Every time we are told by racecourses and media people that the recent four-year Channel 4 rights deal for the exclusive terrestrial coverage of racing is good for the sport, a little voice from somewhere continues to ask, ‘Are you sure?’

Certainly, you can’t argue with the commercial justification, if the reported £15 million that Channel 4 has paid for the rights is somewhere near the mark.

Neither are these doubts related to the quality of Channel 4’s coverage. Of course, there are many contrasting views as to which channel puts on the best coverage and to the merits of the commentators they employ. But nobody can question Channel 4’s support of racing over the years or their sincerity in wanting to make improvements.

The doubts remain because of less tangible reasons. They are there because many of us share an ingrained instinct that when an event is covered by the BBC it is something special. As Edward Rosenthal wrote in last month’s magazine, “having your product on the BBC gives it an appeal and gravitas that no other channel has matched”. The value attached to BBC coverage may be difficult to express in monetary terms but it remains hugely important and valued.

Will racing retain any bargaining power if the BBC walks away from the sport for good?

It is connected with a unique ‘Britishness’ about certain events in our sporting calendar, whether it is Wimbledon, the boat race or Royal Ascot. Nobody else in the world can quite replicate the flavour and atmosphere of events like these and an essential part of this mix is coverage by the ‘Beeb’. Racing losing its links with the BBC is exactly that, a loss, and potentially robs it of something that it will almost certainly never be able to get back.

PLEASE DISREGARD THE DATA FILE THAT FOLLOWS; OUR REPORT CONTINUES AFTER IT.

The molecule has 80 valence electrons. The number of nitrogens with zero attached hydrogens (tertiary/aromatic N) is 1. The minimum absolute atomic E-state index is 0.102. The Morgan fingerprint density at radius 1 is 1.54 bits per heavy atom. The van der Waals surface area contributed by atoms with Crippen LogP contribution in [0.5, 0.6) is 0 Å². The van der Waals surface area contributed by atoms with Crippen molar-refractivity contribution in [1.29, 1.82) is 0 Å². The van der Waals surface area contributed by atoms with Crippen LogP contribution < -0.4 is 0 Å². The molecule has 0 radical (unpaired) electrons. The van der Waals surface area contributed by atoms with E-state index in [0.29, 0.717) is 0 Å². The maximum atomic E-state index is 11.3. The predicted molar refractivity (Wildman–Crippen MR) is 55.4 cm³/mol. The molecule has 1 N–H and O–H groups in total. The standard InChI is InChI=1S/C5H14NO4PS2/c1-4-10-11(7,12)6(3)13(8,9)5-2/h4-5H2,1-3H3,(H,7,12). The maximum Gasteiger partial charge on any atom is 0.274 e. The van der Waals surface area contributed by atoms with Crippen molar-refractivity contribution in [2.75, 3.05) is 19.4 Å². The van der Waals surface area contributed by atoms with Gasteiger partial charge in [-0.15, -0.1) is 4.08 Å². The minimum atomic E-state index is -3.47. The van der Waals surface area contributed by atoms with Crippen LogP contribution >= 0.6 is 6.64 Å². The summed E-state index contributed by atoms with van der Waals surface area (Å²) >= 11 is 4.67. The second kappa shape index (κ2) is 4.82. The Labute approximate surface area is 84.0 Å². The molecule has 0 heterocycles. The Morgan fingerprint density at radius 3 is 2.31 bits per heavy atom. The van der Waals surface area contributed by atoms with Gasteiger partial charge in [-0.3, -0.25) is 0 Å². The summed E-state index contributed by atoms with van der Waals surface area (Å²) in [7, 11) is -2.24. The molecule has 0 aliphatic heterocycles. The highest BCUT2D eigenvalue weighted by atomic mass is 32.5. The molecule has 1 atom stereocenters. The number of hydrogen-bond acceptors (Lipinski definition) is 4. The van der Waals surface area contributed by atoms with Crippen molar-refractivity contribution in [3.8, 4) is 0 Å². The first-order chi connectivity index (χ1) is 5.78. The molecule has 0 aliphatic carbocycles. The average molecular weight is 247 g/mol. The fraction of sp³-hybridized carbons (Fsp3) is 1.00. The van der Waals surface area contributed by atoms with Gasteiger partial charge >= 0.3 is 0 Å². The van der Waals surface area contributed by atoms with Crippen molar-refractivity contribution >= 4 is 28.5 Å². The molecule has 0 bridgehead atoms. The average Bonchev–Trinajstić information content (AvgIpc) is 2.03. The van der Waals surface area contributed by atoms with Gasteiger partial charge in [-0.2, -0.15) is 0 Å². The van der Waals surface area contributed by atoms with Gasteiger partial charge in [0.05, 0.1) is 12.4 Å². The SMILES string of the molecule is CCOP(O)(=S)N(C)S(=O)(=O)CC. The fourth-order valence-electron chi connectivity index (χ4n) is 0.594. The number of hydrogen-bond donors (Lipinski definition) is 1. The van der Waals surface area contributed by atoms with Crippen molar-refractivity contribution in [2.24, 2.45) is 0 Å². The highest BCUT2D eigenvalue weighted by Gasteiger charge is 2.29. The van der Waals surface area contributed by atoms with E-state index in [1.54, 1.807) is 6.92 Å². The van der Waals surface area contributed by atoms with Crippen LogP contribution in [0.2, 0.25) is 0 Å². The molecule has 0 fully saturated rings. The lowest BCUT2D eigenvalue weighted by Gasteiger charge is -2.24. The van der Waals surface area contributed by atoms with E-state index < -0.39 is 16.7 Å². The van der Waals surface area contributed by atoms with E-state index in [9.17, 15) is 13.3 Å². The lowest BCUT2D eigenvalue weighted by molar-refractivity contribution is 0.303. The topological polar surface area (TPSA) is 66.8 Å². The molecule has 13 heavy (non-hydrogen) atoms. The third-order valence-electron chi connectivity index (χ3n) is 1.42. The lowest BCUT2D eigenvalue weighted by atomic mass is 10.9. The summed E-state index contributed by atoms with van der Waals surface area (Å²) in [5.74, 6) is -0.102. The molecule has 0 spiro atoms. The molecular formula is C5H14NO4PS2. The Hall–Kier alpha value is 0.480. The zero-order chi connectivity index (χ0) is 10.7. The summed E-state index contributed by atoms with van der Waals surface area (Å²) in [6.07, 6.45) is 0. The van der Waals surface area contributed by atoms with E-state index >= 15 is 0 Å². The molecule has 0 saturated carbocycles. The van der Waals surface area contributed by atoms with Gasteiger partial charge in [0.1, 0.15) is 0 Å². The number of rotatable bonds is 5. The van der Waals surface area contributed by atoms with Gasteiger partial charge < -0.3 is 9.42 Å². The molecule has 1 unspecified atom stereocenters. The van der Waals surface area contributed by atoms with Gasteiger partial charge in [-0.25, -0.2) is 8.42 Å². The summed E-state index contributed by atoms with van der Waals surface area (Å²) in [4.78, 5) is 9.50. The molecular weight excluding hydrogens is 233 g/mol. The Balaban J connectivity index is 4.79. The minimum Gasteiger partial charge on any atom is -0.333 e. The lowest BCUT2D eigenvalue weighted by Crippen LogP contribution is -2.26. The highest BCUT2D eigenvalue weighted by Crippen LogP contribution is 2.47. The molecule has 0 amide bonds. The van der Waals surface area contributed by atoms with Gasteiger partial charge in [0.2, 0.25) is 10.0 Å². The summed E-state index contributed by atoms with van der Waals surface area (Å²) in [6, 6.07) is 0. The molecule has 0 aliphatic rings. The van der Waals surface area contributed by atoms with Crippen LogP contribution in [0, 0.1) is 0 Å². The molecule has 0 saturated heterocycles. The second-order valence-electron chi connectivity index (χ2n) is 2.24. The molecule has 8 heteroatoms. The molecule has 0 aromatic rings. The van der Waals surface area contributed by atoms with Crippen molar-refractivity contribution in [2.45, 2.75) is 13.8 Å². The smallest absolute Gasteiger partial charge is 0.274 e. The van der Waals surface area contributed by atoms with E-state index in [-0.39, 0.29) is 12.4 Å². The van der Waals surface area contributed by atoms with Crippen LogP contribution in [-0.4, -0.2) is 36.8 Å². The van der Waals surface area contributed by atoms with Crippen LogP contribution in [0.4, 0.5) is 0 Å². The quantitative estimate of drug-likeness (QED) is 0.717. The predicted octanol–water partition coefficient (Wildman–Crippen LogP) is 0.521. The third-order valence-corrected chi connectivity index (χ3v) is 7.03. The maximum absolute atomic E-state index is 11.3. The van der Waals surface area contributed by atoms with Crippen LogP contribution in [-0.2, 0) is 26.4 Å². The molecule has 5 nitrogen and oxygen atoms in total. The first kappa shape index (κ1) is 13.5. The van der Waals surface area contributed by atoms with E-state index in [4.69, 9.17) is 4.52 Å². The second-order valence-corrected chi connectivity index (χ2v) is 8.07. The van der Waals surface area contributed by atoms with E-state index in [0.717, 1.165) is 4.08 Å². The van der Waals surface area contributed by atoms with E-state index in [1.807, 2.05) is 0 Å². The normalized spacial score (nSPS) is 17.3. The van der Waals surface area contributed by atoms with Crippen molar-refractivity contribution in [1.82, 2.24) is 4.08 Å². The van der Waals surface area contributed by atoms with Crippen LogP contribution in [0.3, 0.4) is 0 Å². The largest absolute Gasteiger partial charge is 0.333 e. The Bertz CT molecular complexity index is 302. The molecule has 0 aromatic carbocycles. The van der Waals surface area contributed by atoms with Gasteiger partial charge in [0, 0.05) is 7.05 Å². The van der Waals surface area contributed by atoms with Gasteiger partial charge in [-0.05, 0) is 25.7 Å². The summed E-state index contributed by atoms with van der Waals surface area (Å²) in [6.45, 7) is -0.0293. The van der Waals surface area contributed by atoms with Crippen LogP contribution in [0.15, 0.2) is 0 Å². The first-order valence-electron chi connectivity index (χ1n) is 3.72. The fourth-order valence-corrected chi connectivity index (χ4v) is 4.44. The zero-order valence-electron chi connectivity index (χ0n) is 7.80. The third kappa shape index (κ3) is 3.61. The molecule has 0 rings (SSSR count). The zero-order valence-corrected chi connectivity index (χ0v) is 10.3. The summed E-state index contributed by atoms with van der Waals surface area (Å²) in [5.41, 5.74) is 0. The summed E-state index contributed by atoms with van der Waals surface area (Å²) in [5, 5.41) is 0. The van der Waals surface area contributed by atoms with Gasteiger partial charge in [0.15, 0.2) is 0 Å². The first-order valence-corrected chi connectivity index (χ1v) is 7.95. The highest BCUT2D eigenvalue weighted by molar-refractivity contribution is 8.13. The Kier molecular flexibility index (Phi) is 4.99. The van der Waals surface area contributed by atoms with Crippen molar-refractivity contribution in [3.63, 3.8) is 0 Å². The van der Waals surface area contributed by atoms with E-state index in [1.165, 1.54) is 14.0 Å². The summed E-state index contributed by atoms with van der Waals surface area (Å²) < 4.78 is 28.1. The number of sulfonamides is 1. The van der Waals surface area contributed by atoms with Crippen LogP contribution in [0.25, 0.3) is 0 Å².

We should also recognise that racing on terrestrial TV is the sport’s most effective shop window. More people have been introduced to racing through television than by any other means. There are people who have never been racing who will watch it regularly on TV. There are people who have never been into a betting shop and who have hardly ever had a bet who still get great pleasure from horseracing via the television.

A casual interest to begin with can convert into a lifelong following. The BBC, with its higher audience figures, attracts a wider cross section of people. Those who might not specifically set out to watch the Grand National or Derby might first see these events on TV as casual viewers but then become regular viewers. It is the BBC, with its ad-free continuous coverage, that is better placed to work this piece of magic.

But now the deal is done, Racecourse Media Group must focus on a number of important issues not just on behalf of the racecourses they represent but for the whole sport. One hopes, for example, that Channel 4’s selection of the production company which produces the programmes will ensure that the quality of the programmes is paramount.

Then there is the issue of advertising. Concern has been expressed about the nature of advertising during Royal Ascot week and how this must not be allowed to impair the status of the event, while, more generally, a careful eye needs to be kept on the increasing blurring of the division between advertising and editorial content. Income from bookmaker advertising might be important but a more pronounced line needs to be drawn.

And lastly, while four years may seem a long time, if the BBC walks away for good, where, we must ask, will the competitive tension come from to ensure that next time round racing retains some bargaining power?

At face value the new deal with Channel 4 is good for racing – especially as the Levy Board would surely now reject any request for the continuation of its current near-£1m subsidy. However, the prospect of jam today but scraps tomorrow continues to make us very unsure.